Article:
Inner Prejudice And The Mirror


I’ve never been one to avoid examining and discussing topics that are taboo.

In fact, I like lifting up rocks; exposing things that remain hidden. Because even though they may be hidden, the tension of these things is still so evident. So why not just bring them out and look at them?

Last week I had a very open and honest conversation with two black women on the topic of prejudice; specifically inner prejudice. And what I mean by inner prejudice is a prejudice from the same race, gender, sexual orientation, etc.

It was interesting to hear how both these women said that a great percentage of the prejudice they've experienced was from within the black community - such as dating or marrying outside their own race, or darker blacks having a prejudice towards lighter blacks.

And after they shared this, I had to admit that I know many people in the white community who hold the same inner prejudice towards other whites who date or marrying outside their own race.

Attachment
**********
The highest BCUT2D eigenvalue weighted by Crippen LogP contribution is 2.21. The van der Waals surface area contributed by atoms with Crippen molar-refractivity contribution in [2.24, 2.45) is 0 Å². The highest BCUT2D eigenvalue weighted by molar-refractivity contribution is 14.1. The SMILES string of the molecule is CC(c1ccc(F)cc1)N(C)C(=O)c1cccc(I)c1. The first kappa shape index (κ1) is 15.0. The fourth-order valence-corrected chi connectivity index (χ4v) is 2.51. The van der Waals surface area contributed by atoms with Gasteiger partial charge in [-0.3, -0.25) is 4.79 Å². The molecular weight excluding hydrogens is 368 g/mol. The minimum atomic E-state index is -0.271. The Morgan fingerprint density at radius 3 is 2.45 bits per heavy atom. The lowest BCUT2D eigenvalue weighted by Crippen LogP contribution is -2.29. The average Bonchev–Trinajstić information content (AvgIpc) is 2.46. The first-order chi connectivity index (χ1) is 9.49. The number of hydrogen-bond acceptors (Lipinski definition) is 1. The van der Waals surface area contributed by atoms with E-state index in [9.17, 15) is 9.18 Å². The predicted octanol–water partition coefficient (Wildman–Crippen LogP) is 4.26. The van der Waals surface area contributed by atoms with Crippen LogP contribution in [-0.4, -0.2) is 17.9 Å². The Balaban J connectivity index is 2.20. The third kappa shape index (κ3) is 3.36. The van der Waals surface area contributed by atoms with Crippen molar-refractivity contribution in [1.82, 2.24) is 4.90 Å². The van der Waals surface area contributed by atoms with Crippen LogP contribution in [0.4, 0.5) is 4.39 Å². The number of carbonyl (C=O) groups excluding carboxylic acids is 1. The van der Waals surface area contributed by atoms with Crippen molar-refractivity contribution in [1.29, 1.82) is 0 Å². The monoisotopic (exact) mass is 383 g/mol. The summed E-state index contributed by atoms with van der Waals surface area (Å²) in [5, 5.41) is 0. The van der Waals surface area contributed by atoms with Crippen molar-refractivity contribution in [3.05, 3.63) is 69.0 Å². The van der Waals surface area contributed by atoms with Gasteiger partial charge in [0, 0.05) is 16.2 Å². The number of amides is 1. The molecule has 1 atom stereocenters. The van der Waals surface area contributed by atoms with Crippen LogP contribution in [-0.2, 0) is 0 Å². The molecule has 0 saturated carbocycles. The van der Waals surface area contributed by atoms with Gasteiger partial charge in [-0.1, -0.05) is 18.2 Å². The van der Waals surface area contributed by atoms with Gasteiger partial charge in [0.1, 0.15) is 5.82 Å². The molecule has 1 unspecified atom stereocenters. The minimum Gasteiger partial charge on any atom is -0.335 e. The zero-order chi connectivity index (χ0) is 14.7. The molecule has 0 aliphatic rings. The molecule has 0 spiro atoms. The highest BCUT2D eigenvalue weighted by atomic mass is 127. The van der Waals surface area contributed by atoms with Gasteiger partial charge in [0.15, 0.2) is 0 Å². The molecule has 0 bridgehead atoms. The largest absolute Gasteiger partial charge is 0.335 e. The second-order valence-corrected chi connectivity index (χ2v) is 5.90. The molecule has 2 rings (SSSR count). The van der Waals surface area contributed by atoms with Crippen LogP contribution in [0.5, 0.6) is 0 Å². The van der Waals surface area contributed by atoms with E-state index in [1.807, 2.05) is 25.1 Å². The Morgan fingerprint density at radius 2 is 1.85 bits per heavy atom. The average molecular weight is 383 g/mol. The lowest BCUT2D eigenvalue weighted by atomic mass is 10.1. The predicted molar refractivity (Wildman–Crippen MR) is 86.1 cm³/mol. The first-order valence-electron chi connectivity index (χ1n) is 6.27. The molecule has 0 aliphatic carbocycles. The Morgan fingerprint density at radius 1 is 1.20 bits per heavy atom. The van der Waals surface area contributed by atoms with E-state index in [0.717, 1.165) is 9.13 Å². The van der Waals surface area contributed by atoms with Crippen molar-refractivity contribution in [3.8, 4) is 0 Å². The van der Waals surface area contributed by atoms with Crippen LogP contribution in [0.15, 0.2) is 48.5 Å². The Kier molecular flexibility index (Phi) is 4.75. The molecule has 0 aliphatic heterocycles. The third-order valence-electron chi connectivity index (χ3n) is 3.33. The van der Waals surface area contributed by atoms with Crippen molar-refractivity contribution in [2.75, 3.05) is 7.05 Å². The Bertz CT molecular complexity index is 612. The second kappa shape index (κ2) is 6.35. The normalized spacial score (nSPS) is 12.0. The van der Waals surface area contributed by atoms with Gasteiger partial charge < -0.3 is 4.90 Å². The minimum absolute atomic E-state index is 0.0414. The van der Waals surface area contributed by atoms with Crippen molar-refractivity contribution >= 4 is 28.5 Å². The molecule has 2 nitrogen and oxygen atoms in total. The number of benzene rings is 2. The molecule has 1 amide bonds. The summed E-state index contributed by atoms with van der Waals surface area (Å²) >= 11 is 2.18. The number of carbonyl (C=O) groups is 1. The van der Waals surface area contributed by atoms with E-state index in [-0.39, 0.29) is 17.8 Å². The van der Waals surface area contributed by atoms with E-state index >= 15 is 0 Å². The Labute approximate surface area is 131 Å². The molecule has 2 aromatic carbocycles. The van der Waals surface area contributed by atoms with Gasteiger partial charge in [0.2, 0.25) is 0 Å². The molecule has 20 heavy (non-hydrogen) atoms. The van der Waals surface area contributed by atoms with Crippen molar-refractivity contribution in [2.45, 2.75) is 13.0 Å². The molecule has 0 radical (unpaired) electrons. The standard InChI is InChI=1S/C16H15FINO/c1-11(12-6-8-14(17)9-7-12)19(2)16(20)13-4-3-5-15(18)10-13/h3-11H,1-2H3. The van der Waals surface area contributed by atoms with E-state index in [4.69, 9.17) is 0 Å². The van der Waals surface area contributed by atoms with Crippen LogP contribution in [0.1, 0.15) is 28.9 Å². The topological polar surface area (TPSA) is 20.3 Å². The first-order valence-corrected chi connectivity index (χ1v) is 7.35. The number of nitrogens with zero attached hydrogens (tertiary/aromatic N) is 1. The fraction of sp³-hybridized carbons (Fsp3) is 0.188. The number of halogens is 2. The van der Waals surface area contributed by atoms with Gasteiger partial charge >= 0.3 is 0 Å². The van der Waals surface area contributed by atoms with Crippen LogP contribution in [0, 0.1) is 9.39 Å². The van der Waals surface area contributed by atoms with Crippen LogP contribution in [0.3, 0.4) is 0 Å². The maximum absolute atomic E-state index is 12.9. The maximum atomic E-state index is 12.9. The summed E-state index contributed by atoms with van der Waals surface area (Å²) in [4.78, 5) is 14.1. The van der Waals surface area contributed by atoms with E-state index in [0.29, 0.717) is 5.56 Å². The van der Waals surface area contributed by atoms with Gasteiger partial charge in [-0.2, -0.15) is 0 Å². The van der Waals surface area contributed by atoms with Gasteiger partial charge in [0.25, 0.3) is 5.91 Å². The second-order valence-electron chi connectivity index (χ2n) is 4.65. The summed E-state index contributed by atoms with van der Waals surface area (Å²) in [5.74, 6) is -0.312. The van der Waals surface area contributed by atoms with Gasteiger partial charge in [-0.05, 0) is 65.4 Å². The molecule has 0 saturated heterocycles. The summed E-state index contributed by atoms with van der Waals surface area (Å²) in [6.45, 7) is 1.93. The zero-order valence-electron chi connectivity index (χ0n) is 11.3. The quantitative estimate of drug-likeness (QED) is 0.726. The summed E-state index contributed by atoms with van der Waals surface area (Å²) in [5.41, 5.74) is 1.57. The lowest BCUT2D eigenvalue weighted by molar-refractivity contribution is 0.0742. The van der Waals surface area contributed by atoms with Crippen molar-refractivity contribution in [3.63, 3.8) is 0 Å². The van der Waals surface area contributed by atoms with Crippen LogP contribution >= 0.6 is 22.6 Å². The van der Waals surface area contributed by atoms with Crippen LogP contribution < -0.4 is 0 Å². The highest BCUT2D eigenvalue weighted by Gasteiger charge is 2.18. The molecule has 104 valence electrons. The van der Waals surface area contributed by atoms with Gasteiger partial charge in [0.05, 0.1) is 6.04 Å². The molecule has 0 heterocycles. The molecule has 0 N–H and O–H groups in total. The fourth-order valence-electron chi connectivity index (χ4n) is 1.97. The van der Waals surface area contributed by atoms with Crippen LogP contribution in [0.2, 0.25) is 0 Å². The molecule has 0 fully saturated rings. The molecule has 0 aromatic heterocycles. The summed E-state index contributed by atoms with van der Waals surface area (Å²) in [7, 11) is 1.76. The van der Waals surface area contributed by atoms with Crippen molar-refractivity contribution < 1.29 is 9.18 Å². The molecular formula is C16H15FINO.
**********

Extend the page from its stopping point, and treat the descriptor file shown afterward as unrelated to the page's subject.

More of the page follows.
I was also reminded of how a dear friend of mine who is Spanish shared with me several times, that the gist of prejudice she experienced was from within the Spanish community - such as Cubans are a higher class of Spanish than Puerto Ricans.

And being someone who has many female friends, I've had women tell me that they have experienced a great deal of prejudice from other women.

This got me thinking and feeling about inner prejudice.

I have to say, that as a gay man, I too have experienced a hefty amount of prejudice from other gays; mainly other gay men. And yet, upon having their prejudice directed at me, I immediately copped a prejudice attitude back. So really, I was just as guilty of it as they were.